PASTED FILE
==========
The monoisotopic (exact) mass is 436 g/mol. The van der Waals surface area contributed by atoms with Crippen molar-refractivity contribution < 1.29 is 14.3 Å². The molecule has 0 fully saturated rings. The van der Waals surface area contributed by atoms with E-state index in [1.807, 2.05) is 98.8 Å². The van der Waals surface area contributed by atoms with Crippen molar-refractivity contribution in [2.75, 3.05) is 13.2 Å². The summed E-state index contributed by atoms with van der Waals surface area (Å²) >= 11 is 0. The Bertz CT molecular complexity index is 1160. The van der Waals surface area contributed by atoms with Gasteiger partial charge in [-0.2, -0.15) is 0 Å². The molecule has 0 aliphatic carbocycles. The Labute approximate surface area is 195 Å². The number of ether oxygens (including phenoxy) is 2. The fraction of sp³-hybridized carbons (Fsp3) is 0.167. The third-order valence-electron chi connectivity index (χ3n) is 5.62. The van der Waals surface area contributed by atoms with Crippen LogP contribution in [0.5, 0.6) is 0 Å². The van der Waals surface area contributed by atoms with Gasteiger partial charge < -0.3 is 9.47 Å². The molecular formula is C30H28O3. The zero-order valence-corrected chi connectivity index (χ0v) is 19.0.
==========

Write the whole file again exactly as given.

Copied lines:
The monoisotopic (exact) mass is 436 g/mol. The van der Waals surface area contributed by atoms with Crippen molar-refractivity contribution < 1.29 is 14.3 Å². The molecule has 0 fully saturated rings. The van der Waals surface area contributed by atoms with E-state index in [1.807, 2.05) is 98.8 Å². The van der Waals surface area contributed by atoms with Crippen molar-refractivity contribution in [2.75, 3.05) is 13.2 Å². The summed E-state index contributed by atoms with van der Waals surface area (Å²) >= 11 is 0. The Bertz CT molecular complexity index is 1160. The van der Waals surface area contributed by atoms with Gasteiger partial charge in [-0.2, -0.15) is 0 Å². The molecule has 0 aliphatic carbocycles. The Labute approximate surface area is 195 Å². The number of ether oxygens (including phenoxy) is 2. The fraction of sp³-hybridized carbons (Fsp3) is 0.167. The third-order valence-electron chi connectivity index (χ3n) is 5.62. The van der Waals surface area contributed by atoms with Crippen LogP contribution in [0.5, 0.6) is 0 Å². The van der Waals surface area contributed by atoms with Gasteiger partial charge < -0.3 is 9.47 Å². The molecular formula is C30H28O3. The zero-order valence-corrected chi connectivity index (χ0v) is 19.0.